TheDeveloperBlog.com


ASP.NET CompleteRequest Method

CompleteRequest is an HttpApplication instance method. It signals to the ASP.NET runtime that no further processing on the request is needed. It can be used on sites that do not use pages or ASHX files.


Example. First, this code snippet is part of the Global.asax file, which you can add by going to Add > Global Application Class. It uses the Application_BeginRequest event handler, which is run on every request.

Application_BeginRequest

We write a string to the response and then call CompleteRequest. When we call CompleteRequest, any page (such as WebForm1.aspx) that is browsed to will not be rendered. The request is terminated before that point.

Response.Write
Method that uses CompleteRequest: ASP.NET

using System;
using System.Web;

namespace WebApplication5
{
    public class Global : HttpApplication
    {
	protected void Application_BeginRequest(object sender, EventArgs e)
	{
	    // Write some content.
	    base.Response.Write("Write");

	    // Finish the request.
	    // ... No web forms will be used in the response.
	    base.CompleteRequest();
	}
    }
}

Text content of /WebForm1.aspx
    (Some markup was omitted.)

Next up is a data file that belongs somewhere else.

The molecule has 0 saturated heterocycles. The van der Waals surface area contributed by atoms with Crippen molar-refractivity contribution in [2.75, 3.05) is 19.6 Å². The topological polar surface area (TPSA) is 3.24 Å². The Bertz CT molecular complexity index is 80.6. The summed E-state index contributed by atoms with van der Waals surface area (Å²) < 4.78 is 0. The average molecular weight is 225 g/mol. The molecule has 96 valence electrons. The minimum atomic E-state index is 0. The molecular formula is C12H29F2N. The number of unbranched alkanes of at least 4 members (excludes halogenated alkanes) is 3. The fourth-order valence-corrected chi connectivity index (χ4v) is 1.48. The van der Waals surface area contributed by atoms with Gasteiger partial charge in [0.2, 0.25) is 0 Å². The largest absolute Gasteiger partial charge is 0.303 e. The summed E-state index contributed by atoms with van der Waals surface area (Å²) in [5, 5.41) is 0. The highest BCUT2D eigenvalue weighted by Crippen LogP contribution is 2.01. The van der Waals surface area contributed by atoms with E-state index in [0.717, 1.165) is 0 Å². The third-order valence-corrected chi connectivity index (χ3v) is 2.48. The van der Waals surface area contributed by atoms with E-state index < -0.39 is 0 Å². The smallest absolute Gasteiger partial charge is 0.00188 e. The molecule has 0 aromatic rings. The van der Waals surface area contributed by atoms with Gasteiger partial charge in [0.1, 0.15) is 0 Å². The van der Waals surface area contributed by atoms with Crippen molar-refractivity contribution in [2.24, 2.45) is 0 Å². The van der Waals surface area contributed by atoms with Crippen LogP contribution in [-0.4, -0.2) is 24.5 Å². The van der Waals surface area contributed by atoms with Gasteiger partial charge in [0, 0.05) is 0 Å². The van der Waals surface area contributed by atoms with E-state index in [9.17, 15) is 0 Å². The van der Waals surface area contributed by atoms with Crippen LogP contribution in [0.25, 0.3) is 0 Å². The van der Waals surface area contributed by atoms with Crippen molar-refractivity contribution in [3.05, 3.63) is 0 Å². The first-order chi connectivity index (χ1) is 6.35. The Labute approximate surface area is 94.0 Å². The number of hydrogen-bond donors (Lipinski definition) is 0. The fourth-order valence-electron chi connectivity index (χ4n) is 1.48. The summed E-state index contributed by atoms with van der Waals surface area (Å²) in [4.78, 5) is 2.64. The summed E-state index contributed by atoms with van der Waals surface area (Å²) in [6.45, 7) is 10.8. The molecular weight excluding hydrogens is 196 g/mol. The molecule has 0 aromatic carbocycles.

Test

Result of visiting /WebForm1.aspx

Write

If we remove the method call to CompleteRequest, the string "Write" and also the contents of /WebForm1.aspx will be written to the response. The page will have the text "Write" and "Test".

Note: The request will not be completed before the /WebForm1.aspx file is rendered.


Discussion. Why is CompleteRequest on the HttpApplication type important? One use for CompleteRequest is that you can implement your entire request processing logic inside BeginRequest and in other C# files.

You can actually avoid having any *.aspx files at all in your website. This can provide some performance benefits. As an aside, this site (Dot Net Perls) used to be implemented in this way.

Also: All requests are intercepted through Application_BeginRequest and then at the end of that method, CompleteRequest is called.

So: All pages are written from an in-memory cache and very little processing is done. The site treats pages and images in the same way.


Summary. CompleteRequest terminates all further processing after a certain point. You do not need to do anything further after CompleteRequest has been called and no *.aspx pages will be rendered after that point.